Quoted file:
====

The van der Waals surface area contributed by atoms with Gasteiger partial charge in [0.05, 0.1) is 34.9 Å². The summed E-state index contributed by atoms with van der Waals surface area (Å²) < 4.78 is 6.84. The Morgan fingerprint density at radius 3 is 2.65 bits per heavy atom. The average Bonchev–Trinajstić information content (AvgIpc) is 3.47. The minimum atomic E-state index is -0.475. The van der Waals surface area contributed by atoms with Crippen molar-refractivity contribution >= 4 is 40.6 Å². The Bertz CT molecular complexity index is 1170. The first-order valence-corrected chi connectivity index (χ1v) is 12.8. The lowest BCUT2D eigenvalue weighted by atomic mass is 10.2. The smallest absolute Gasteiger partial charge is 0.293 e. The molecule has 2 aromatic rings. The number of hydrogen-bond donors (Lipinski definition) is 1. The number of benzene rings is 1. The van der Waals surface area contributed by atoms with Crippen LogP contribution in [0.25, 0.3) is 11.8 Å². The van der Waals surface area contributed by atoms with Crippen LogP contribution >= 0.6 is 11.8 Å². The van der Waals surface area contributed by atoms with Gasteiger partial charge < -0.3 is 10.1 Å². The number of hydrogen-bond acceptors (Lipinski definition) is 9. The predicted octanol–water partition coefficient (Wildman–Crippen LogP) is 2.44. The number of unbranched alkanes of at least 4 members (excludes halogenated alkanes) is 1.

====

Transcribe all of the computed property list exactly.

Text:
The van der Waals surface area contributed by atoms with Gasteiger partial charge in [0.05, 0.1) is 34.9 Å². The summed E-state index contributed by atoms with van der Waals surface area (Å²) < 4.78 is 6.84. The Morgan fingerprint density at radius 3 is 2.65 bits per heavy atom. The average Bonchev–Trinajstić information content (AvgIpc) is 3.47. The minimum atomic E-state index is -0.475. The van der Waals surface area contributed by atoms with Crippen molar-refractivity contribution >= 4 is 40.6 Å². The Bertz CT molecular complexity index is 1170. The first-order valence-corrected chi connectivity index (χ1v) is 12.8. The lowest BCUT2D eigenvalue weighted by atomic mass is 10.2. The smallest absolute Gasteiger partial charge is 0.293 e. The molecule has 2 aromatic rings. The number of hydrogen-bond donors (Lipinski definition) is 1. The number of benzene rings is 1. The van der Waals surface area contributed by atoms with Crippen LogP contribution in [0.25, 0.3) is 11.8 Å². The van der Waals surface area contributed by atoms with Crippen LogP contribution >= 0.6 is 11.8 Å². The van der Waals surface area contributed by atoms with Gasteiger partial charge < -0.3 is 10.1 Å². The number of hydrogen-bond acceptors (Lipinski definition) is 9. The predicted octanol–water partition coefficient (Wildman–Crippen LogP) is 2.44. The number of unbranched alkanes of at least 4 members (excludes halogenated alkanes) is 1.